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Gov. Rick Perry (featured left) on Wednesday, July 2, reacts to humorous comments while sharing the stage at the University of Texas-Pan American with two members of the Delfino family of Brazil, owners of a planned manufacturing center projected to use much of the cotton produced in Texas to make denim, the fabric made famous by blue jeans. The governor reassured the Delfinos (son Raimundo “Neto”, the firm’s general manager, center, and his father, Raimundo, president of the major company).  “I’m kind of like this denim thing the way I was about Toyota and their pick-up trucks,” Perry said, referring to his successful venture in early 2003 that helped bring a Tundra truck manufacturing plant to San Antonio. “If you are going to manufacture a pick-up truck, where else are you going to build it except in Texas? Now, if you are going to process and produce denim, where else are you going to do it except in a place where they wear more denim than anywhere else in the world?”  See lead story in this posting.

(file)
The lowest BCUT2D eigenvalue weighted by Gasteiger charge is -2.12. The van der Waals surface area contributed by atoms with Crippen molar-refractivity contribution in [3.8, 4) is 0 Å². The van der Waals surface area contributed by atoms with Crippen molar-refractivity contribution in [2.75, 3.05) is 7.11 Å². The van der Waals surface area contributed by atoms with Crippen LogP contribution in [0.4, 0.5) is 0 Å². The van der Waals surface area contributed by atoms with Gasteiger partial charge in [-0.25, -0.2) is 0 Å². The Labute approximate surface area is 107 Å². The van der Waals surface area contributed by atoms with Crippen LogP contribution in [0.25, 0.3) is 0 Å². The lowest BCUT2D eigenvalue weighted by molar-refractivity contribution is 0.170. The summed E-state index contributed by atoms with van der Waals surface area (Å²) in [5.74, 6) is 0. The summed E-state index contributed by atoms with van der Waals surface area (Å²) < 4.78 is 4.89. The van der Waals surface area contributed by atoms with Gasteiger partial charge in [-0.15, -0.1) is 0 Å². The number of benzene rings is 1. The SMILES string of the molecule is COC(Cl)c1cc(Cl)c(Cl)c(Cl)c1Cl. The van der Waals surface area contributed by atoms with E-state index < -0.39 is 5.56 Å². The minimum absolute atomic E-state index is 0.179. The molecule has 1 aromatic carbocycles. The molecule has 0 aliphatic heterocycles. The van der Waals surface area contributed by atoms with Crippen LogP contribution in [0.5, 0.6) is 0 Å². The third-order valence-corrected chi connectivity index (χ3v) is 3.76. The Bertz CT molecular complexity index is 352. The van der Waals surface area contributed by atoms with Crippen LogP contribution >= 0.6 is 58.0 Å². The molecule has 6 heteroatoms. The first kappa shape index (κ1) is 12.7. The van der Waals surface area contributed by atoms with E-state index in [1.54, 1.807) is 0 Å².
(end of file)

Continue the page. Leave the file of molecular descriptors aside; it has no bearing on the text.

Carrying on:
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With area and regional news media in the background, City Councilmember Alma Garza, Councilmember Noé Garza (no relation), and Mayor Pro Tem Gene Espinoza  listen during a Wednesday, July 2 press conference in Edinburg about the projected economic impact on the city with the scheduled construction of a state-of-the-art denim manufacturing plan at the Edinburg North Industrial Park. Councilmember Noé Garza agreed with Gov. Rick Perry’s assessment during the morning press conference at the University of Texas-Pan American that Santana Textiles Corporation’s move to Edinburg is a “pivotal” event for the local and regional economies. “This will bring other firms who have hesitated before. Now, they know that it can be done, and they will be coming down,”  Noé Garza said. “This is just a start – in the very near future, there will be other major announcements coming for Edinburg. For the longest time, people have looked at McAllen as the place to be, but Edinburg is the place to be, both now and in the future.”  See lead story in this posting.